My question might be very straight forward but I have seen both approaches being followed in practice so I am curious to see if there are arguments in favor or against each one. I am explaining my question via the following example.
Let's say we want to value a twin-win double knock-out option on a single stock X (see payoff in the picture). Essentially at maturity if the underlying has moved up or down more than 10% we gain a return but if the movement is above 25% we gain nothing.
This payoff can be easily decomposed into the sum of two options, an up-out call option with strike at 1.1/knock-out at 1.25 and a down-out put option with strike at 0.9/knock-out at 0.75.
Approach 1: I value the options separately so i might use a Black-Scholes for each and add the results. That would mean that probably I would use a different implied vola for the two separate calculations.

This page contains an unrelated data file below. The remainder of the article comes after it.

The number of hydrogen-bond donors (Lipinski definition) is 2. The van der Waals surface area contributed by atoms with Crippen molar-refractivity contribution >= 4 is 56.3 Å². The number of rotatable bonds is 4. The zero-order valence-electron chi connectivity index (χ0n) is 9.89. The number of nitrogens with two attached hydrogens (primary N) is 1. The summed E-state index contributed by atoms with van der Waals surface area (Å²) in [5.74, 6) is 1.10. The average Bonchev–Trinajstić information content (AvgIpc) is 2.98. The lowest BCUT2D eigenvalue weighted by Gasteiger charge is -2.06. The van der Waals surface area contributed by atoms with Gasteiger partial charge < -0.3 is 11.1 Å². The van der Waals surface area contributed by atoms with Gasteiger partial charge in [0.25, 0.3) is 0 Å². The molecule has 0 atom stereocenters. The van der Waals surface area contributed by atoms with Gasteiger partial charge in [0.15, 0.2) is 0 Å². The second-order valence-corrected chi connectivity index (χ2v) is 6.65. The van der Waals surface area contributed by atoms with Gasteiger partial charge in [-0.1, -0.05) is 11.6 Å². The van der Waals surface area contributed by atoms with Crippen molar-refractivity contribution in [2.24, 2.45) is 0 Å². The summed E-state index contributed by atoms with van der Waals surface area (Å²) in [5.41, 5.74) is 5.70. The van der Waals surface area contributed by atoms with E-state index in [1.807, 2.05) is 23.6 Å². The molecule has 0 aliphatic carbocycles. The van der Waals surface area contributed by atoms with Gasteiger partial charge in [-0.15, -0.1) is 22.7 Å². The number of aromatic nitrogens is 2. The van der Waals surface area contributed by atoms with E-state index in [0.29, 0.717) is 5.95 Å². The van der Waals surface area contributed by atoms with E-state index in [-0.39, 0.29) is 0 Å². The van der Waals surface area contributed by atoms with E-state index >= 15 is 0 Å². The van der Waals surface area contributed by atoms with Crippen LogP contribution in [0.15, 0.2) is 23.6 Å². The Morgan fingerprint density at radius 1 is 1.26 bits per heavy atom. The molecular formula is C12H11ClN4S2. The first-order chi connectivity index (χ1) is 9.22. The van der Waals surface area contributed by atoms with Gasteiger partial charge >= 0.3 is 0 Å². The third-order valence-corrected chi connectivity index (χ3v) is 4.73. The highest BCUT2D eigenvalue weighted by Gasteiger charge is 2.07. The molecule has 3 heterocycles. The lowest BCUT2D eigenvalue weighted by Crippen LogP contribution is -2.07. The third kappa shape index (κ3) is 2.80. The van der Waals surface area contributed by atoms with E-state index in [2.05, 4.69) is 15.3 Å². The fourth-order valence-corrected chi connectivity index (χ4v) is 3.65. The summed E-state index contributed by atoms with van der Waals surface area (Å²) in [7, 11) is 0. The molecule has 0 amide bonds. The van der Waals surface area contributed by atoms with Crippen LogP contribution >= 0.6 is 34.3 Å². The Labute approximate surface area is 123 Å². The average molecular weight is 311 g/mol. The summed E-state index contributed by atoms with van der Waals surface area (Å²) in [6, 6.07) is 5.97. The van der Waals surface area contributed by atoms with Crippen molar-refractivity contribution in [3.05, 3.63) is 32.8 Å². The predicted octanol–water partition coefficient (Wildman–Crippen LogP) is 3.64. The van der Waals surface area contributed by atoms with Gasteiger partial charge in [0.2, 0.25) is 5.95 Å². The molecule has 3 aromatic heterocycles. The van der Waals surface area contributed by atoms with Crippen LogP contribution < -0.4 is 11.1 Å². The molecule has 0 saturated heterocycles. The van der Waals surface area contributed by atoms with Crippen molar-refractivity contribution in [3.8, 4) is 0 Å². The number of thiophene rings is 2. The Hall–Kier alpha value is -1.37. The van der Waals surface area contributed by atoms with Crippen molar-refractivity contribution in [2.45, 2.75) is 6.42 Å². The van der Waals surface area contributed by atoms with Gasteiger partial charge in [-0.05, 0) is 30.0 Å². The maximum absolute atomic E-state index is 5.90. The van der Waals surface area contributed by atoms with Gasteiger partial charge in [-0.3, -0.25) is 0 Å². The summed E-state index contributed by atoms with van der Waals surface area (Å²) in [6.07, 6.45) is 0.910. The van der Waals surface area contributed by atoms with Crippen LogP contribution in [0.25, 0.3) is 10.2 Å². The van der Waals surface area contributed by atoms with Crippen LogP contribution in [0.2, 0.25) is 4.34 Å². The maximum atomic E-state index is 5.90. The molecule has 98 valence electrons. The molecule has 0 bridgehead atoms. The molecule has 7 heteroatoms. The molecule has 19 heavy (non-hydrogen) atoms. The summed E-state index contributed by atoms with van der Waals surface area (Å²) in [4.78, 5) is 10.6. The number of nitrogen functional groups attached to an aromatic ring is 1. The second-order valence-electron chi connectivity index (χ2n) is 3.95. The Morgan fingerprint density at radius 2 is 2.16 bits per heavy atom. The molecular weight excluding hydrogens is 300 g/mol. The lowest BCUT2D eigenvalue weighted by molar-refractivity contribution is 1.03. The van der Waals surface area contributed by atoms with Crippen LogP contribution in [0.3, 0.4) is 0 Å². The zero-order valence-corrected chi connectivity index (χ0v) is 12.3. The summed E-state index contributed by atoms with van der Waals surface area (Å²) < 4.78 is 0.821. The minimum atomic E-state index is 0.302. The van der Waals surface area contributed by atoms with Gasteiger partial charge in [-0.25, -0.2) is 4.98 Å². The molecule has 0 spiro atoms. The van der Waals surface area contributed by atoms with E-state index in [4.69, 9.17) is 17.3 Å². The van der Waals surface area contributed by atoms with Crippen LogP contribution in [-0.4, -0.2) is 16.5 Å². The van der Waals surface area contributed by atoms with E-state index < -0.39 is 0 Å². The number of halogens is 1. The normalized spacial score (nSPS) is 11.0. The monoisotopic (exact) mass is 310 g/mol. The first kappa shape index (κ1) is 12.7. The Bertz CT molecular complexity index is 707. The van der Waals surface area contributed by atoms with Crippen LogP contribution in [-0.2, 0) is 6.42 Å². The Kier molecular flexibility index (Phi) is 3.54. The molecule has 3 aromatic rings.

Approach 2: I simulate the underlying (via MC for example) and for each path I apply the payoff function below. For that I would need to make sure that I match the relevant parts of the vola surface so I would use maybe a local vol model.
Question: People from big banks told me that that they always decompose such cases and value each component completely separately and sometimes using different models. I who do not work in a big bank :p , always used the second approach. As per my understanding the second approach is more appropriate because in such a way you can calibrate the model to the relevant products quoted in the market while with the second you have a quite different representation of the underlying (probably not matching the market quotes simultaneously)
Am I missing something very basic here?